On Wed, 9 May 2007 08:43:01 -0700, B007Cyber
>> On Tue, 8 May 2007 12:59:02 -0700, B007Cyber
>> <B007Cyber@discussions.microsoft.com> wrote:
>> >I have two DSL accounts - each with a different ISP (one for international
>> >and one for local cap due to pricing differences). I like playing online
>> >games (Battlefield 2142) which is quite bandwidth hungry and therefore use
>> >the local account with large cap (and cheaper). Should I need to browse
>> >normally, I will use the international account. Ideally, one would like to
>> >setup a simulateous dialup scenario where traffic is managed across the two
>> >accounts depending on local or international use.
>> >The problem - Vista seems only able to handle one broadband dialup at a
>> >time? I have found a tool called RouteSentry which has been written for this
>> >purpose (it's in beta for Vista). I managed to successfully setup the two
>> >dialup "adaptors" under each account - each configured as a broadband
>> >dial-up. The program doesn't however want to allow two simultaneous
>> >connections, hence my question whether the limitation might be OS specific?
>> >Any suggestions how to fix? My modem is in bridge mode allow for such
>> >Thank you
>> Since you're mentioning browsing vs gaming as the determining factor in gateway
>> choice, it sounds like a QOS issue from here. I've seen this question asked in
>> a number of forums, and usually the Linux firewall experts trot out one of the
>> custom firewall / routers (MonoWall I believe is a favourite).
>> I am curious - you start with DSL ("two DSL accounts") then move into dialup
>> ("simulateous dialup scenario"). Is there a reason why you want the computer to
>> do the routing, or are you open to using a dual WAN router?
>I use the terms DSL and dial-up in the same context since I have configured
>Vista to use the broadband dial-up feature (i.e. to manually control which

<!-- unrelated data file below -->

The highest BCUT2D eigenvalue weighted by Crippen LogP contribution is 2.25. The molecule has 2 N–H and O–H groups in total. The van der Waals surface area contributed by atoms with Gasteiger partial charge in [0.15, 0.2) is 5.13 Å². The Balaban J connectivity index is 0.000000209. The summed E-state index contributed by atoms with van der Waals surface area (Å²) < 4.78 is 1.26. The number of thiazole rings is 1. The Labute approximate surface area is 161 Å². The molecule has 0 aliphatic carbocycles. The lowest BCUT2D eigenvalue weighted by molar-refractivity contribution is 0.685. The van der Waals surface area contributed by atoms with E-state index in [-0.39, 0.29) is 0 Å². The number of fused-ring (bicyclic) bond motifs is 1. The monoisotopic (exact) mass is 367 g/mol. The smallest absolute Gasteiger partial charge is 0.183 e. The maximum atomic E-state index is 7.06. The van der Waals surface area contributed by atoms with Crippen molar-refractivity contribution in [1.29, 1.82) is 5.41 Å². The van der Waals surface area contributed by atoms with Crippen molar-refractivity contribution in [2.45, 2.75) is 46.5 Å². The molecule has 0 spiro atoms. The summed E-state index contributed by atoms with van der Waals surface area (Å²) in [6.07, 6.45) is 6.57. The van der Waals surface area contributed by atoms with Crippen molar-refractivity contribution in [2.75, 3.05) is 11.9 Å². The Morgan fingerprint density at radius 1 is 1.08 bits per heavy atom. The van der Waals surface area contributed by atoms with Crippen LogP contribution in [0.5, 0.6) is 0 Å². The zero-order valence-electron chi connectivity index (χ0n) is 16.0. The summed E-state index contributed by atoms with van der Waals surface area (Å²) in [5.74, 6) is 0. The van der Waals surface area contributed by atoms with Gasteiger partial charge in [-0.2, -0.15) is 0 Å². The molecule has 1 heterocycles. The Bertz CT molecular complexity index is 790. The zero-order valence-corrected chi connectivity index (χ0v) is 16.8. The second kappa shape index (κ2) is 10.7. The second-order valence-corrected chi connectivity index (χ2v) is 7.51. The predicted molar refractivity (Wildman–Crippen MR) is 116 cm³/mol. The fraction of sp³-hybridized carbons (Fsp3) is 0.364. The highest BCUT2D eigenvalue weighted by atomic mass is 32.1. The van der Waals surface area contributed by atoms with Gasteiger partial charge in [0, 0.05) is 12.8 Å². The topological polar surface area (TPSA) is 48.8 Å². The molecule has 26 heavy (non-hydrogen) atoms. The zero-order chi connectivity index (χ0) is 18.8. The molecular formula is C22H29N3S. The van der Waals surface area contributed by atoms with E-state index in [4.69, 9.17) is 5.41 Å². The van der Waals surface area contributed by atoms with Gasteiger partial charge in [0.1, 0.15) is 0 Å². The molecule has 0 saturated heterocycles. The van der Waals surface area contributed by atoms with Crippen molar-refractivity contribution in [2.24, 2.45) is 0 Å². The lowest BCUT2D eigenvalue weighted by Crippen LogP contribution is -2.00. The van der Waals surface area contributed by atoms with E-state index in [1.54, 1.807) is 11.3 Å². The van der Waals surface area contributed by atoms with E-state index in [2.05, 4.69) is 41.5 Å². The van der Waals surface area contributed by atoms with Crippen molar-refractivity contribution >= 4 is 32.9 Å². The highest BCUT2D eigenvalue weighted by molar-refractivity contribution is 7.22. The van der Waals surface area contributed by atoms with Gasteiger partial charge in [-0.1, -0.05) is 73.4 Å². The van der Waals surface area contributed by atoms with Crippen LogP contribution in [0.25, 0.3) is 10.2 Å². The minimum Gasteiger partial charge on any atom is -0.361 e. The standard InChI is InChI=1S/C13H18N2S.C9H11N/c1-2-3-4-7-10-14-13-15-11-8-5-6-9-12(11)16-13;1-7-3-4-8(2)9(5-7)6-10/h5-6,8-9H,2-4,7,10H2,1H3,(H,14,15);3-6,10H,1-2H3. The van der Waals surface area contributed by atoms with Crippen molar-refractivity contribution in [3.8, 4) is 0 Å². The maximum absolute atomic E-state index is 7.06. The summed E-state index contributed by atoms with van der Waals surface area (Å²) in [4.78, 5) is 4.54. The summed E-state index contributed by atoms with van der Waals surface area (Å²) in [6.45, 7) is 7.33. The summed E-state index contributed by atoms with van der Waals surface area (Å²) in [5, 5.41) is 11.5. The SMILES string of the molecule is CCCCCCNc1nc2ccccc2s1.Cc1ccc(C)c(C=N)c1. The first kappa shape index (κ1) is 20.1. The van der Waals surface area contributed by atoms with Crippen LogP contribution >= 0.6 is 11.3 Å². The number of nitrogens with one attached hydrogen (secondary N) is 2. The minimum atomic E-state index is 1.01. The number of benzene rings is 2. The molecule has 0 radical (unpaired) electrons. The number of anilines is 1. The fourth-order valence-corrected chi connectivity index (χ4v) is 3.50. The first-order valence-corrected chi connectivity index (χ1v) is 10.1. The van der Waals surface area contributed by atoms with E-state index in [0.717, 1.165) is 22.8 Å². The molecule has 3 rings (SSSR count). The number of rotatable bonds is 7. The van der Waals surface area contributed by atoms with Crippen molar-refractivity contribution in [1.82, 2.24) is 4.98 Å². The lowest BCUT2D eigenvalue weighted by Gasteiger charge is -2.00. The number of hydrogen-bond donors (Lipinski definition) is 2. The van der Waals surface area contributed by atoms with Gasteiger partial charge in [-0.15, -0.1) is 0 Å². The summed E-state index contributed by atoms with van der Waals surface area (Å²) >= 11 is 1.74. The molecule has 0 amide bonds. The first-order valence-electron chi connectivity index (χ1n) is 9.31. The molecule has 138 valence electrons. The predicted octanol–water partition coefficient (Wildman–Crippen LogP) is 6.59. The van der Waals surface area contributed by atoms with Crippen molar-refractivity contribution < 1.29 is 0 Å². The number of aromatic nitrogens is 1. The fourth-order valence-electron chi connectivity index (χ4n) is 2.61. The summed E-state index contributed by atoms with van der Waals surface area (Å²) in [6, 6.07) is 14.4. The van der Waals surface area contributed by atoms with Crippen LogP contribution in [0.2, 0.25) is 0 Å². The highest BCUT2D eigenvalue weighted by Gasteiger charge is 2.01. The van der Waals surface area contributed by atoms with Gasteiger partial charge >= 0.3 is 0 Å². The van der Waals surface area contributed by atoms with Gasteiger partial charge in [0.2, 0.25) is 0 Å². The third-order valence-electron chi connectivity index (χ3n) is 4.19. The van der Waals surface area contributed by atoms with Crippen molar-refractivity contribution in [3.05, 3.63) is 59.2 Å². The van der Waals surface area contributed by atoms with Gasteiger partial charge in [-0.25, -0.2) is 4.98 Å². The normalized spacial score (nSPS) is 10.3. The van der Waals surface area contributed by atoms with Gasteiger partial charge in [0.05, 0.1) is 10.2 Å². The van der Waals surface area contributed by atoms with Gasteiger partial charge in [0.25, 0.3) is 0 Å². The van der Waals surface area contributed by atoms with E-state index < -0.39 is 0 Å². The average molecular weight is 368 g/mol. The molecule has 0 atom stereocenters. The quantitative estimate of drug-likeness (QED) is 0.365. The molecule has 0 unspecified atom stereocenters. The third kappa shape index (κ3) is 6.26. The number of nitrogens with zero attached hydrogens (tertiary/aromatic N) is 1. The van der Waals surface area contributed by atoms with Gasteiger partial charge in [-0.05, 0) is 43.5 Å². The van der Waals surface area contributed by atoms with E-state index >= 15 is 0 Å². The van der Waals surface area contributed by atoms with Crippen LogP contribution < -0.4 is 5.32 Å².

>account to dial to). My problem is that I only have 1 DSL line (provided by
>the company who has a monopily in SA and no other choices) and 2 ISP accounts
>providing the access/cap.
>Previously I only had 1 ISP account and then configured my router/modem
>(Netgear DG834GT) to handle the internet link/authentication. As stated, the
>single ISP account proved to be expensive since it couldn't distinguish
>between local and international sites and hence used all my cap for playing
>games on local servers (and then normally ran out of my 3Gig allowance before
>I recently purchased a Netgear WNR854T router (Rangemax Next 11n with
>built-in Gigabit switch) which has no DSL modem - so I had to setup my
>previous router to run in modem mode and use the better router to link my
>wireless network (wireless Media Center PC for streaming media, wireless
>print server and 2 other desktops needing access to internet).
>You mention QOS - is this meant to say I need to consider a Linux solution?
>Also, I'm not familiar with MonoWall and will do some further research.
I THINK that I get it. You have single line DSL connectivity, and you're using
a pair of PPPoE (that's dial up DSL) accounts??
You are the first person I've met that uses dual homed PPPoE. Your case is the
actual justification behind PPPoE, as it was originally developed.
Single WAN routing, over a dual homed PPPoE, isn't going to be the same as a
simple dual WAN router. You MIGHT get help from the Linux firewall / router
aficionados, but you may be beyond the capability of some of them too.
QOS is the ability for a network device to prioritise network traffic as a
function of its immediate need. Gaming, and streamed audio and video, needs to
be promptly passed, while mere web browsing can wait sometimes. So the browser
gets a lower QOS.
PPPoE is a DSL function, not a firewall / router issue. Firewalls and routers
are IP devices, and you need DSL experts.
You're using the Microsoft CDO right now. You're going to need to post in comp.
dcom. xdsl . You can use Google Groups for that.
Check with comp. security. firewalls too, in case the Linux firewall experts
have a solution.
You also might get help in the DSL Reports Networking forum.
Whatever you get from the experts, I'd really appreciate hearing from you.
Chuck, MS-MVP [Windows - Networking]
Paranoia is not a problem, when it's a normal response from experience.
My email is AT DOT
actual address pchuck mvps org.